First, we analyze a transient simulation of the global climate of the last 19 000 years forced only by the deglacial evolution of the ice sheets (TRACE-ICE; He et al. 2013) in CCSM3. In TRACE-ICE, the ice sheet configuration is altered every 1000 years from 19 to 17 ka BP and every 500 years after 17 ka BP based on the ICE-5G reconstruction (Peltier 2004), with all other forcing factors and boundary conditions fixed at their values at 19 ka. Second, we assess the climatic effect of ice sheet topography in CCSM3 with six sensitivity experiments, in which ice sheet thickness in the Northern Hemisphere is set at 100%, 80%, 60%, 40%, 20%, and 0% of the LGM ice sheet thickness value (i.e., elevation differences between LGM and preindustrial levels). In all simulations, orbital parameters, greenhouse gas concentrations, coastlines, and sea level remain the same as those at 22 ka. All simulations are initialized with the LGM vegetation. Each simulation is integrated for 200 years, and the last 50 years are used as model climatology for study.
To further isolate the role of oceanic dynamic response, we conducted two sensitivity experiments in the atmosphere model CAM3 coupled with a slab ocean model (SLAB). The slab ocean contains an ocean mixed layer coupled with a thermodynamic sea ice, with the mixed layer depth and global climatology heat flux (Q flux) prescribed as the seasonal cycle of their values in the 100% fully coupled simulation. Therefore, SLAB considers the effect of local oceanic thermodynamic response by fixing the oceanic heat transport as the climatology. The difference between the fully coupled CCSM3 and SLAB is the effect of ocean dynamics. Two sets of sensitivity experiments are performed in SLAB with different combinations of 100% and 0% heights of the two major ice sheets in the form 100L + 100E, 0L + 0E (Table 1), where letters L and E indicate the LIS and EIS, respectively. For example, 100L + 100E represents the experiment with 100% LIS and 100% EIS, while 0L + 0E represents the experiment with 0% LIS and 0% EIS. We can obtain the combined effects of LIS and EIS on the EASM as the difference between 0L + 0E and 100L + 100E experiments (“noLIS&noEIS”) as shown in Table 1. For the SLAB model, each simulation is integrated for 100 years, and the last 50 years are analyzed as model climatology. Note that the extent of ice sheet in all of the sensitivity experiments in CCSM3 and SLAB is the same as in the LGM climate by keeping land surface properties the same as in 100%, as such the albedo effect of the ice sheet remains the same in all experiments and thus is removed between different experiments.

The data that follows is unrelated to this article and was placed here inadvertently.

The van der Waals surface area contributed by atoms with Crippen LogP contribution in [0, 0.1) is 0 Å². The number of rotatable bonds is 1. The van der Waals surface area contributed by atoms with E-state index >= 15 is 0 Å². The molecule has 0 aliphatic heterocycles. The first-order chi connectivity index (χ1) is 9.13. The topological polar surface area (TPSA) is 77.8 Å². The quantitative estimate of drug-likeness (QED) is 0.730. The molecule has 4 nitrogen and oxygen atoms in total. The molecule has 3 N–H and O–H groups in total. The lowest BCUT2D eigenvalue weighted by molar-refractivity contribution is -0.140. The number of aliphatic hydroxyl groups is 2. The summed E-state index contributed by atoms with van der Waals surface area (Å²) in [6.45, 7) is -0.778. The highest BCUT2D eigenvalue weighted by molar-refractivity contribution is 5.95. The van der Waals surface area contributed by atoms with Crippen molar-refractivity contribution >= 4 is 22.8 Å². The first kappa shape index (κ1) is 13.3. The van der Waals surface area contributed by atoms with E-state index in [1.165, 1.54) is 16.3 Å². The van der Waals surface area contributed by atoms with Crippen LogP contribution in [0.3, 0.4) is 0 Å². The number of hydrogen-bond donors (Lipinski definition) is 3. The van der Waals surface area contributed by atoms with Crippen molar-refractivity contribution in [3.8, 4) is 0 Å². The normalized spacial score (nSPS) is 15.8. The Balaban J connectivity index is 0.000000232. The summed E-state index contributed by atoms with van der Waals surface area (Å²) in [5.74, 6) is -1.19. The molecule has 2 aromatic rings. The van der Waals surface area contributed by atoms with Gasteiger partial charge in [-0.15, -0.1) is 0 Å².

3. Climate response to ice sheet forcing